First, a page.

On a hillside were the remains of a substantial oven, the front for baking bread, the back for scalding pigs. There were still traces of water races that allowed gravity-feed watering of crops. As erstwhile market gardeners we were in awe of the enterprise in this distant valley, and then realised that there was a market for vegetables, bacon and turkeys waiting on the goldfields of Araluen and Nerrigundah, although the journey up out of the valley still looked daunting. Story goes corn was dribbled from a bag to encourage turkeys to walk to market.
There is no escaping geology. The limestone caves in the valley indicated that this was once (430MYA) a shallow sea-bed. It was fifteen years before Benjamin George, one of the sons of Mary and Joseph, came across the caves (maybe not the son whose father set his broken leg and left him to recover in a lean-to built round him, bringing him food for two weeks until he could stagger home again.) People were so interested in strange landforms I. The late 1800s that an 800 hectare caves reserve was established. A hundred people a year came into the valley on horseback; and walkways, stairs, ladders and ropes were installed in the caves to help them explore.
We set off along a grassy track beside the creek towards the caves, ears drilled by the sound of cicadas which drowned out the gurgling of water. At the first crossing Katie found me a sturdy stick and offered her youthful arm as I stepped from rock to wobbly rock without wetting my shoes. She and my son do this stuff barefooted and surefooted. The track was edged with maiden hair and herringbone ferns, and suddenly a tall dark pink hyacinth orchid. We crossed the creek three more times, and just reached the point where there were signs of limestone accretions on the rocks when J’s leg began to object. Not the caves today. I wasn’t upset: an 8 km return journey in the heat of the afternoon wasn’t inviting, especially when the incentive was narrow holes to crawl through and dark places full of bat-shit. On the return walk we spotted the silvery leaves of the Bendethera wattle, a species that grows only here.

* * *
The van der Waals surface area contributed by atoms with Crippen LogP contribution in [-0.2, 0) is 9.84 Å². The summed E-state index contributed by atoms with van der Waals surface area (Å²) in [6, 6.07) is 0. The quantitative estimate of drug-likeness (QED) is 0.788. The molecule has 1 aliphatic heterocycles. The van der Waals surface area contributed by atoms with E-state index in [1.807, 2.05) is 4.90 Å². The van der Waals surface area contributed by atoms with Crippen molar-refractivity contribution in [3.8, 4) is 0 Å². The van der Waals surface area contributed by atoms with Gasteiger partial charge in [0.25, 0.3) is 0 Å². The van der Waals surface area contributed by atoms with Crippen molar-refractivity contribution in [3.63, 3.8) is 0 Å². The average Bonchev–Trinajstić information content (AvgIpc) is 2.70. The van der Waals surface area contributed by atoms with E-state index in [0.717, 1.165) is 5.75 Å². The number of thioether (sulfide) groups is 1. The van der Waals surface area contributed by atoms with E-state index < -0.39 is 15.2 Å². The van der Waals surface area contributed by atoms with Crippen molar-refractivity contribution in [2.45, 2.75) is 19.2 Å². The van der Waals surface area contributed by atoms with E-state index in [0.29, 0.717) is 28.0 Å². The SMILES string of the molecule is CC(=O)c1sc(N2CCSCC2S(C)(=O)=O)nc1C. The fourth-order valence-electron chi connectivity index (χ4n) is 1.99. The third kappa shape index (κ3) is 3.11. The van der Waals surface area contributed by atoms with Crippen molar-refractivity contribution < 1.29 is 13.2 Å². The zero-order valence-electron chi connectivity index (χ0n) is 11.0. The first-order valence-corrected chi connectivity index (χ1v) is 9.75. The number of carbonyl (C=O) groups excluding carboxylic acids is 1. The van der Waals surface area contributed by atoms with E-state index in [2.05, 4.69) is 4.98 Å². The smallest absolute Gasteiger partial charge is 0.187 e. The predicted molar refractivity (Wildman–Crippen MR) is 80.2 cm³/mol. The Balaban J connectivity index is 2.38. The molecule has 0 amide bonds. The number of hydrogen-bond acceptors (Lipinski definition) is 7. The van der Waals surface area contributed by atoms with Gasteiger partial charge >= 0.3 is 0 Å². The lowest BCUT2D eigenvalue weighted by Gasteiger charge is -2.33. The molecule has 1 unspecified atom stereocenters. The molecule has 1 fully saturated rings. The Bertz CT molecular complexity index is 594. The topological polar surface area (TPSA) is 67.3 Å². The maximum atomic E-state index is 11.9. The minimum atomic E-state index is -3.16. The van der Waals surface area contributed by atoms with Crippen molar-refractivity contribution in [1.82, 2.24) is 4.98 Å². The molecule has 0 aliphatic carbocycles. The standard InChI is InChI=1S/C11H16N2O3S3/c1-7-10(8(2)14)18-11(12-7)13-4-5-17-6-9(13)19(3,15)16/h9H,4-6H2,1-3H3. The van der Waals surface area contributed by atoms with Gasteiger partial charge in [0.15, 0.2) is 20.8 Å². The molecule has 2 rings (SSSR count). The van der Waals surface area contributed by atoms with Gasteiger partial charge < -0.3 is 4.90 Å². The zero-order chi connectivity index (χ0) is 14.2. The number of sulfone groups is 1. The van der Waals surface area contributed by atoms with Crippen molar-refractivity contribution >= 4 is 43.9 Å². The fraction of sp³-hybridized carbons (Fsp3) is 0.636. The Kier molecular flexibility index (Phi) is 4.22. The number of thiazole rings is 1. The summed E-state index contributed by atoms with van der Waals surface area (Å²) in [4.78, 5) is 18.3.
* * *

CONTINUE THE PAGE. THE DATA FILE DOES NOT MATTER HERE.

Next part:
We returned to the noble car that had got us to this splendid place, circled the open area, saw a wild pig dash across the road behind us, and crossed a few more creeks, J a tad anxious about big boulders. Our last stop was a deep swimming hole where everyone else submerged and I wimped out. I swore an oath: Never again will I sit on the bank while every one else frolics.
The climb out of the valley was steep and bone-shaking. As we approached Bood-jarn mist descended and swirled briefly around the tops of the trees. When we rejoined the highway at 4 o’clock it felt like an alien world.
The next day, Katie’s sister went out to Bendethera to camp for a few nights, and found the whole area along creeks and rivers packed with holiday makers.
Attribution: The frog and the ingenious bird’s nest with lid were i-photographed by Stephen Moore and used with permission
PS and NB: The next day I plunged at dusk into the river near home.